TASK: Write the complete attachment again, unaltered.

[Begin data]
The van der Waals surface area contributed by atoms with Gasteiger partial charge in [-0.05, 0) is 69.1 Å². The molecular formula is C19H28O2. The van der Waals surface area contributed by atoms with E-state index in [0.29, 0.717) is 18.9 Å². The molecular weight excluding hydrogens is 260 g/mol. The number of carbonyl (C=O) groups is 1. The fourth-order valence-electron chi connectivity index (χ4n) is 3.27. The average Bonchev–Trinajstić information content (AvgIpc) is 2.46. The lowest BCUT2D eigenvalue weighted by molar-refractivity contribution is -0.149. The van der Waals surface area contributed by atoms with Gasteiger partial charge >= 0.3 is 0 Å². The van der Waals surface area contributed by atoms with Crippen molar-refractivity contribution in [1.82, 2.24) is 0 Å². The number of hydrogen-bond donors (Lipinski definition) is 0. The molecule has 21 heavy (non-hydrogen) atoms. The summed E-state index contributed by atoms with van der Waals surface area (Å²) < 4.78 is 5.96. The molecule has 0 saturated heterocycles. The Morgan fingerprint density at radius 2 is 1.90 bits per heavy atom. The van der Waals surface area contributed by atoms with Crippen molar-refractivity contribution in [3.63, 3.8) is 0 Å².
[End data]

The van der Waals surface area contributed by atoms with Gasteiger partial charge in [-0.05, 0) is 69.1 Å². The molecular formula is C19H28O2. The van der Waals surface area contributed by atoms with E-state index in [0.29, 0.717) is 18.9 Å². The molecular weight excluding hydrogens is 260 g/mol. The number of carbonyl (C=O) groups is 1. The fourth-order valence-electron chi connectivity index (χ4n) is 3.27. The average Bonchev–Trinajstić information content (AvgIpc) is 2.46. The lowest BCUT2D eigenvalue weighted by molar-refractivity contribution is -0.149. The van der Waals surface area contributed by atoms with Gasteiger partial charge >= 0.3 is 0 Å². The van der Waals surface area contributed by atoms with Crippen molar-refractivity contribution in [1.82, 2.24) is 0 Å². The number of hydrogen-bond donors (Lipinski definition) is 0. The molecule has 21 heavy (non-hydrogen) atoms. The summed E-state index contributed by atoms with van der Waals surface area (Å²) < 4.78 is 5.96. The molecule has 0 saturated heterocycles. The Morgan fingerprint density at radius 2 is 1.90 bits per heavy atom. The van der Waals surface area contributed by atoms with Crippen molar-refractivity contribution in [3.63, 3.8) is 0 Å².